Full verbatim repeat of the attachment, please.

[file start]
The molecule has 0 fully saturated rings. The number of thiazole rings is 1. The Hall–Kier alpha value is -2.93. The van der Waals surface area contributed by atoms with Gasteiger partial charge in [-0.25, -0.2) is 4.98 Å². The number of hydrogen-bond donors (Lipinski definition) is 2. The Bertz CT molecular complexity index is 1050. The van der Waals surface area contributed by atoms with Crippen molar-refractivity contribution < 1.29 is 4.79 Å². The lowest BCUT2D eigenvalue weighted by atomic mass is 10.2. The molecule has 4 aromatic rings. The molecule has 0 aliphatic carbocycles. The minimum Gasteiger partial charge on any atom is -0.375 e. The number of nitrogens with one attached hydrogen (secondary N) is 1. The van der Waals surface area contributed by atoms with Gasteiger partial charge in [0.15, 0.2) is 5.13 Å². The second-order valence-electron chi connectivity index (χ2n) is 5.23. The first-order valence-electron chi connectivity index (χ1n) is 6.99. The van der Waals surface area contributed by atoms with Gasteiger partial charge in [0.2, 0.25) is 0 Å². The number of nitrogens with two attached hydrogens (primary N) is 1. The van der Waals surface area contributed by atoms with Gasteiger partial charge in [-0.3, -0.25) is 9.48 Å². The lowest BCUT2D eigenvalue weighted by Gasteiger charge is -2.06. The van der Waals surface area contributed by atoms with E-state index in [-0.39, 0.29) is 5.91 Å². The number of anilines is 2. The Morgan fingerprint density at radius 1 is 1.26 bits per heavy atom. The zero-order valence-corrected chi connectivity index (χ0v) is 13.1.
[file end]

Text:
The molecule has 0 fully saturated rings. The number of thiazole rings is 1. The Hall–Kier alpha value is -2.93. The van der Waals surface area contributed by atoms with Gasteiger partial charge in [-0.25, -0.2) is 4.98 Å². The number of hydrogen-bond donors (Lipinski definition) is 2. The Bertz CT molecular complexity index is 1050. The van der Waals surface area contributed by atoms with Crippen molar-refractivity contribution < 1.29 is 4.79 Å². The lowest BCUT2D eigenvalue weighted by atomic mass is 10.2. The molecule has 4 aromatic rings. The molecule has 0 aliphatic carbocycles. The minimum Gasteiger partial charge on any atom is -0.375 e. The number of nitrogens with one attached hydrogen (secondary N) is 1. The van der Waals surface area contributed by atoms with Gasteiger partial charge in [0.15, 0.2) is 5.13 Å². The second-order valence-electron chi connectivity index (χ2n) is 5.23. The first-order valence-electron chi connectivity index (χ1n) is 6.99. The van der Waals surface area contributed by atoms with Gasteiger partial charge in [0.2, 0.25) is 0 Å². The number of nitrogens with two attached hydrogens (primary N) is 1. The van der Waals surface area contributed by atoms with Gasteiger partial charge in [-0.3, -0.25) is 9.48 Å². The lowest BCUT2D eigenvalue weighted by Gasteiger charge is -2.06. The van der Waals surface area contributed by atoms with E-state index in [-0.39, 0.29) is 5.91 Å². The number of anilines is 2. The Morgan fingerprint density at radius 1 is 1.26 bits per heavy atom. The zero-order valence-corrected chi connectivity index (χ0v) is 13.1.